I’ve always believed very strongly that equality isn’t just a ‘nice to have’. It’s a ‘must have’. Aside from my work on women’s economic empowerment with the Cherie Blair Foundation for Women, I am patron of a number of other incredible charities working on other issues I care deeply about, including domestic violence, disability and healthcare. I want to use my energy and my voice to raise as much awareness and generate as much social change as I can. I’m so honoured to accept the esteemed Premio StellaRe award from the Fondazione Sandretto Re Rebaudengo in Turin in recognition of my achievements. My work on equality and social justice is something I am particularly proud of, and I hope this award raises awareness of the issues I have championed throughout my career.
Only 54 CEOs are women in Fortune 1000 companies. If this ratio were reversed overnight, what do you think would happen?
The world would be a better place! Study after study shows that diverse companies are more profitable. McKinsey, an American worldwide management consulting firm, have compiled research on companies across a range of industries in Canada, Latin America, the UK, and the US, showing that businesses in the top quartile for gender diversity are 15% more likely to have financial returns above their national industry medians. But it’s not just gender diversity that matters. The same research shows that companies in the top quartile for racial and ethnic diversity are 35% more likely to have financial returns above their respective national industry medians.
Globally, women own less than 40% of formal businesses. The underrepresentation of women in entrepreneurship is not only costing the global economy tens of billions of dollars, but is also preventing us from tackling many of the world’s most intractable social problems. Imagine all of the ideas, innovations, products and services which would be unleashed if women were able to establish and grow businesses on an equal footing with men. Women’s economic empowerment has a disproportionately greater impact on society. When women earn their own money, they reinvest 90 cents on the dollar back into their families. This compares to around 30 cents on the dollar for men. Women-owned businesses are often more sustainable, with better working conditions, working cultures and practices.
Ejiroghene is the Creative Director of an eponymous fashion house with four branches in Lagos. She joined the Cherie Blair Foundation for Women’s ‘Road to Growth’ programme in Nigeria in 2015. Photo: Ben Langdon – Mile 91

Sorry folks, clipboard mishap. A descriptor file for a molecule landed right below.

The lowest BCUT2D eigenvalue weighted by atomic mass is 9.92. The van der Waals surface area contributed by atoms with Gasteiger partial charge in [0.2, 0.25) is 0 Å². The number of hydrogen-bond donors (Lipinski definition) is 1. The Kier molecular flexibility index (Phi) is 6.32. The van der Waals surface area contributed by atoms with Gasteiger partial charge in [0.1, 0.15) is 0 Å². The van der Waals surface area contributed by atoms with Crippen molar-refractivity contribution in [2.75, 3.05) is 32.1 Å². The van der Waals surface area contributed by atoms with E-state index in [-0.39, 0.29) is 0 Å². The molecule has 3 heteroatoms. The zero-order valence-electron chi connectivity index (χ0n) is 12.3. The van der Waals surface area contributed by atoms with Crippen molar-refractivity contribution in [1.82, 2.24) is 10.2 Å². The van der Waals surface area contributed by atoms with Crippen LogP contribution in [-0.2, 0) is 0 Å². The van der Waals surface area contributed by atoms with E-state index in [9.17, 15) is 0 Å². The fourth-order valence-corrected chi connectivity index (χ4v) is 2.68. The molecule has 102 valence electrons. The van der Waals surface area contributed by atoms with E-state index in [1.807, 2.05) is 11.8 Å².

One of the participants of the Cherie Blair Foundation for Women’s ‘Road to Growth’ Nigeria programme at a training session.
Nidhi (right) with a colleague is the co-founder of healthy food brand DesiVDesi and was a participant in ‘WE Can India’, a programme launched across 5 cities in India by the Cherie Blair Foundation for Women.
Staff working at Mix n’ Bake, a bakery owned by Ikeolu Biobaku who graduated from our ‘Road to Growth’ programme in Nigeria. Photo: Ben Langdon – Mile 91
One of the women entrepreneurs participating in a training session for the Cherie Blair Foundation for Women’s ‘Road to Growth’ Nigeria programme.
Rana, a women entrepreneur and participant in the Cherie Blair Foundation for Women’s ‘Women’s Economic Empowerment in Lebanon’ programme.
“Working towards women’s economic empowerment at the global level is the single most important battle we will fight in our lifetime.”
What were the best experiences at Downing Street?
It was an amazing privilege to be the wife of the Prime Minister. It meant being able to meet and talk to Nelson Mandela, for example, to the Queen, to two US Presidents, and – a special privilege for me as a Catholic – being able to meet two Popes. But the constant highlight of my time in Downing Street was the opportunity to meet ordinary people from many different countries, and to learn about the extraordinary lives that people lead everywhere, the good that they do and the myriad difficulties they suffer too.
Was it difficult for a career woman like you so much involved in humanitarian work to be the wife of a Prime Minister?
Life in No 10 was always a balancing act. Obviously I tried to support my husband in the things he held to be important, but I was also determined to pursue some of the things I cared about, including, of course, the women’s issues that I still work on today. Alongside that, I still had my own career to keep going! I was the first wife of a Prime Minister to continue my day job, and in 2000 I became the first wife of a Prime Minister in over 150 years to have a child. So yes, at times, it could be difficult juggling it all! And of course sometimes I felt guilty, as I think women often feel guilty for juggling their careers with family life in a way that men often don’t.
How do you find the time to do all this?
Technology saved me from total chaos and has been a crucial enabler for me, both throughout the course of my career but particularly during our time at Number 10. Travelling the world whilst balancing my case load wouldn’t have been possible were it not for technology. At the Cherie Blair Foundation for Women, technology is a vital factor, whether it’s using the internet to connect women entrepreneurs with life-changing mentors across the world, or using mobile phones to deliver business tips and training to thousands of women, or providing online learning modules, technology opens up opportunities for women entrepreneurs on a scale like never before.
What can we expect to see from the Cherie Blair Foundation for Women over the next 10 or 20 years?
More programmes. And more impact. I absolutely believe that fostering women’s entrepreneurship is the most powerful way we know of driving change, not just for individual women and their families – giving them more money and freedom to spend on things like healthcare and nutrition, for example – but also for communities and economies. A huge amount of research shows that empowering women economically can reduce poverty, unleash social change, and create more equal, fair and secure societies.
Working towards women’s economic empowerment at the global level is the single most important battle we will fight in our lifetime and it will be a privilege to continue that fight long into the future.
London, September 2018